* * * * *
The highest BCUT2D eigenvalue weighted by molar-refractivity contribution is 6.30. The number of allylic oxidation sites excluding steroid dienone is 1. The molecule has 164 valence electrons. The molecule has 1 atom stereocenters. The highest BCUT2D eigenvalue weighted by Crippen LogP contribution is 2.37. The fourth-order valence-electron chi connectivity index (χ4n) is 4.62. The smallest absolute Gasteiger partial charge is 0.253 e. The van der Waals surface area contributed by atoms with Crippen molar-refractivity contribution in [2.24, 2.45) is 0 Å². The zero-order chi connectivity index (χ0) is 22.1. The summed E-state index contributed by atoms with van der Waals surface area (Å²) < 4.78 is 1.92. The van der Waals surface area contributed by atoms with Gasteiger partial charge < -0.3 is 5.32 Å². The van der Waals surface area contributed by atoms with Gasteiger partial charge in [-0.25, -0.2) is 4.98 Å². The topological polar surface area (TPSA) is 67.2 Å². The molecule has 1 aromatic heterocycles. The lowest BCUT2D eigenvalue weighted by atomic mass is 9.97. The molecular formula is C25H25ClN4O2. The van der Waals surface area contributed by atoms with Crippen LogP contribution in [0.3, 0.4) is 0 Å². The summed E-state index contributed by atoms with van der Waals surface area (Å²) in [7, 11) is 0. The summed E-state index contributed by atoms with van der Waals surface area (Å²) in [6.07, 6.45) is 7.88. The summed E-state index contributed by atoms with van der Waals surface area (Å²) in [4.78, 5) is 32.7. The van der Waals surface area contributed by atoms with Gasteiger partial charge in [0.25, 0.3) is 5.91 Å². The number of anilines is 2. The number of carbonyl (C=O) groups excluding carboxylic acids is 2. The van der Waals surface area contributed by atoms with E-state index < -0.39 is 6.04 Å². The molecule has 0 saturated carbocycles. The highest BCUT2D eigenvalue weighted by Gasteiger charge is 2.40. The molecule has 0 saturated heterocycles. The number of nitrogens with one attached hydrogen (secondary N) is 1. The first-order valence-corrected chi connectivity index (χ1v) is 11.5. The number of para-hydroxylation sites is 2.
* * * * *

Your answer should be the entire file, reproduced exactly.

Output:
The highest BCUT2D eigenvalue weighted by molar-refractivity contribution is 6.30. The number of allylic oxidation sites excluding steroid dienone is 1. The molecule has 164 valence electrons. The molecule has 1 atom stereocenters. The highest BCUT2D eigenvalue weighted by Crippen LogP contribution is 2.37. The fourth-order valence-electron chi connectivity index (χ4n) is 4.62. The smallest absolute Gasteiger partial charge is 0.253 e. The van der Waals surface area contributed by atoms with Crippen molar-refractivity contribution in [2.24, 2.45) is 0 Å². The zero-order chi connectivity index (χ0) is 22.1. The summed E-state index contributed by atoms with van der Waals surface area (Å²) < 4.78 is 1.92. The van der Waals surface area contributed by atoms with Gasteiger partial charge < -0.3 is 5.32 Å². The van der Waals surface area contributed by atoms with Gasteiger partial charge in [-0.25, -0.2) is 4.98 Å². The topological polar surface area (TPSA) is 67.2 Å². The molecule has 1 aromatic heterocycles. The lowest BCUT2D eigenvalue weighted by atomic mass is 9.97. The molecular formula is C25H25ClN4O2. The van der Waals surface area contributed by atoms with Crippen LogP contribution in [0.3, 0.4) is 0 Å². The summed E-state index contributed by atoms with van der Waals surface area (Å²) in [7, 11) is 0. The summed E-state index contributed by atoms with van der Waals surface area (Å²) in [6.07, 6.45) is 7.88. The summed E-state index contributed by atoms with van der Waals surface area (Å²) in [4.78, 5) is 32.7. The van der Waals surface area contributed by atoms with Gasteiger partial charge in [0.25, 0.3) is 5.91 Å². The number of anilines is 2. The number of carbonyl (C=O) groups excluding carboxylic acids is 2. The van der Waals surface area contributed by atoms with E-state index < -0.39 is 6.04 Å². The molecule has 0 saturated carbocycles. The highest BCUT2D eigenvalue weighted by Gasteiger charge is 2.40. The molecule has 0 saturated heterocycles. The number of nitrogens with one attached hydrogen (secondary N) is 1. The first-order valence-corrected chi connectivity index (χ1v) is 11.5. The number of para-hydroxylation sites is 2.